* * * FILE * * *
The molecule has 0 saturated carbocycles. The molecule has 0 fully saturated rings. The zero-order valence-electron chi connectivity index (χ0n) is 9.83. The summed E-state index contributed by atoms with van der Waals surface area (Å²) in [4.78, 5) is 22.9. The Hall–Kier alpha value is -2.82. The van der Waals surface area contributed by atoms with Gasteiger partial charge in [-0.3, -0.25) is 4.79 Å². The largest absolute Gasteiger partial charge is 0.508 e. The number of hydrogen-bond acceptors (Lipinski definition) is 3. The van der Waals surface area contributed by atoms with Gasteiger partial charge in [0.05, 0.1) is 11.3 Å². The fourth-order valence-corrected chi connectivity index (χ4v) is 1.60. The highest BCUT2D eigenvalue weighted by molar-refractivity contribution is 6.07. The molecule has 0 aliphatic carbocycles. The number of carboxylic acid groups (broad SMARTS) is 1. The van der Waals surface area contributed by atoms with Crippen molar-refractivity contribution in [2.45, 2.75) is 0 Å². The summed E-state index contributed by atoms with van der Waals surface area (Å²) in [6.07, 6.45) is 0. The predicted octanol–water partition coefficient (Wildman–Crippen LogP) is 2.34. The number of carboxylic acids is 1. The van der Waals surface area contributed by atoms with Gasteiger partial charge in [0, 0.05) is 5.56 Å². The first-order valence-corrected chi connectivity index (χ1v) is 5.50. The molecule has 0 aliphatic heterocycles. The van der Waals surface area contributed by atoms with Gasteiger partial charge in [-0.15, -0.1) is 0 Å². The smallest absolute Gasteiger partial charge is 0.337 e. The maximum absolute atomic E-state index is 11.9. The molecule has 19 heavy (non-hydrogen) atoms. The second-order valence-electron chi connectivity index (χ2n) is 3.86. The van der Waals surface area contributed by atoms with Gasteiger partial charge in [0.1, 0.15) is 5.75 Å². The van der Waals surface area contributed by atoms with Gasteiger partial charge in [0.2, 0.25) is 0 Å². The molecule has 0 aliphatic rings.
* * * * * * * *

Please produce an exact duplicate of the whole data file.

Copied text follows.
The molecule has 0 saturated carbocycles. The molecule has 0 fully saturated rings. The zero-order valence-electron chi connectivity index (χ0n) is 9.83. The summed E-state index contributed by atoms with van der Waals surface area (Å²) in [4.78, 5) is 22.9. The Hall–Kier alpha value is -2.82. The van der Waals surface area contributed by atoms with Gasteiger partial charge in [-0.3, -0.25) is 4.79 Å². The largest absolute Gasteiger partial charge is 0.508 e. The number of hydrogen-bond acceptors (Lipinski definition) is 3. The van der Waals surface area contributed by atoms with Gasteiger partial charge in [0.05, 0.1) is 11.3 Å². The fourth-order valence-corrected chi connectivity index (χ4v) is 1.60. The highest BCUT2D eigenvalue weighted by molar-refractivity contribution is 6.07. The molecule has 0 aliphatic carbocycles. The number of carboxylic acid groups (broad SMARTS) is 1. The van der Waals surface area contributed by atoms with Crippen molar-refractivity contribution in [2.45, 2.75) is 0 Å². The summed E-state index contributed by atoms with van der Waals surface area (Å²) in [6.07, 6.45) is 0. The predicted octanol–water partition coefficient (Wildman–Crippen LogP) is 2.34. The number of carboxylic acids is 1. The van der Waals surface area contributed by atoms with Gasteiger partial charge in [0, 0.05) is 5.56 Å². The first-order valence-corrected chi connectivity index (χ1v) is 5.50. The molecule has 0 aliphatic heterocycles. The van der Waals surface area contributed by atoms with Gasteiger partial charge in [-0.15, -0.1) is 0 Å². The smallest absolute Gasteiger partial charge is 0.337 e. The maximum absolute atomic E-state index is 11.9. The molecule has 19 heavy (non-hydrogen) atoms. The second-order valence-electron chi connectivity index (χ2n) is 3.86. The van der Waals surface area contributed by atoms with Gasteiger partial charge in [0.1, 0.15) is 5.75 Å². The van der Waals surface area contributed by atoms with Gasteiger partial charge in [0.2, 0.25) is 0 Å². The molecule has 0 aliphatic rings.